Impact Factor 5.640 | CiteScore 7.3
More on impact ›


Front. Microbiol., 29 June 2016 |

Epizootology and Molecular Diagnosis of Lumpy Skin Disease among Livestock in Azerbaijan

Shalala Zeynalova1*, Kliment Asadov2, Fizuli Guliyev1, Mahira Vatani1 and Vidadi Aliyev3
  • 1Virology Department, Republican Veterinary Laboratory, Baku, Azerbaijan
  • 2Sector for Epidemiological Control, Treatment, and Prevention of Especially Dangerous Pathogens, State Veterinary Control Service, Baku, Azerbaijan
  • 3Jalilabad Rayonal Veterinary Office, Jalilabad, Azerbaijan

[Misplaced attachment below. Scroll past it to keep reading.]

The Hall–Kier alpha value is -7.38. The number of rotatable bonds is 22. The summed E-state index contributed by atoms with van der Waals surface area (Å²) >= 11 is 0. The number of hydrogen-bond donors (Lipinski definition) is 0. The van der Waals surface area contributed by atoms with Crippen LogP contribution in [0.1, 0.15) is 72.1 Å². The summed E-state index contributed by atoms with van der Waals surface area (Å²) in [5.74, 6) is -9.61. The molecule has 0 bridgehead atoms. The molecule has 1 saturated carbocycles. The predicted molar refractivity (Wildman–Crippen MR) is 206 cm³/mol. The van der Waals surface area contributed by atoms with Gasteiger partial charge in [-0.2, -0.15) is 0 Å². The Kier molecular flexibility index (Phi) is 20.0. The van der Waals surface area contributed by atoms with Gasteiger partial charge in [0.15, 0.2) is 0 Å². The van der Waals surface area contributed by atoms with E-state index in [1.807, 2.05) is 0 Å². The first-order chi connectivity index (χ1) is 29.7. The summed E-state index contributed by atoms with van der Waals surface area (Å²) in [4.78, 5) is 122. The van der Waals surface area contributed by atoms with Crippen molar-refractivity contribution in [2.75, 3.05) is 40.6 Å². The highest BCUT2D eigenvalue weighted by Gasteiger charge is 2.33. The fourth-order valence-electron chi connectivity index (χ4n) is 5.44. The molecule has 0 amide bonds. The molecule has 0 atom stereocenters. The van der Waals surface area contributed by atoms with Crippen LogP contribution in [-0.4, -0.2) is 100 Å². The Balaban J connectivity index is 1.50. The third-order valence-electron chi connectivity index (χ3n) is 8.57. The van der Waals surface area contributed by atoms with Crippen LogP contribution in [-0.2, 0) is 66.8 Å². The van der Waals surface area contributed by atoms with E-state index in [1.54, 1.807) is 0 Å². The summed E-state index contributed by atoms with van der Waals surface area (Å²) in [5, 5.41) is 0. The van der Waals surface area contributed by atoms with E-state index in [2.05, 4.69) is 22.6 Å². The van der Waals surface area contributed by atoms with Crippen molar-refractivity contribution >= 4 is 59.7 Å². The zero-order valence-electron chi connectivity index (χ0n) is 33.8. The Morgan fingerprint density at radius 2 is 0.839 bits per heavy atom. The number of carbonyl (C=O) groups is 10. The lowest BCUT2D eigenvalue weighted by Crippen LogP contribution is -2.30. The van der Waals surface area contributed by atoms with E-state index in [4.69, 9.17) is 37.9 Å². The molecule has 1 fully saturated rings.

Lumpy skin disease (LSD) is a viral disease of livestock that can cause cutaneous and internal lesions, affecting milk production, hide quality and in some cases death of the infected animal. After an outbreak in neighboring Iran, a working group from the Azerbaijan State Veterinary Control Service was sent to the border rayons (administrative districts) to determine if any cattle in southern Azerbaijan were infected. The Rayonal Veterinary Offices were contacted to look for and report any cases of LSD in their rayons. Animals exhibiting clinical signs consistent with LSD infection were first observed in the rayon of Bilasuvar and more cases were subsequently identified in Jalilabad, Ujar, and Aghdash rayons. Samples were collected from blood, and/or lesions of suspected infected animals and internal organs of cattle that died and were tested at the Republican Veterinary Laboratory in Baku using real-time polymerase chain reaction (PCR). From June to November 2014, 2,762 cattle in Azerbaijan were reported to have clinical signs or gross necropsy lesions consistent with LSD. Of 269 samples tested for LSD virus by real-time PCR, 199 (74%) were positive. A total of 33 cattle died, which was 1.2% of those exhibiting clinical signs of disease. Samples from nodular cutaneous lesions were more frequently positive by PCR and had higher concentrations of virus than blood and pooled internal organ samples. Preventative measures including movement restrictions, vector control and vaccination were put into place to slow the spread of disease. Ongoing surveillance should continue as environmental persistence of the virus may lead to further outbreaks of disease.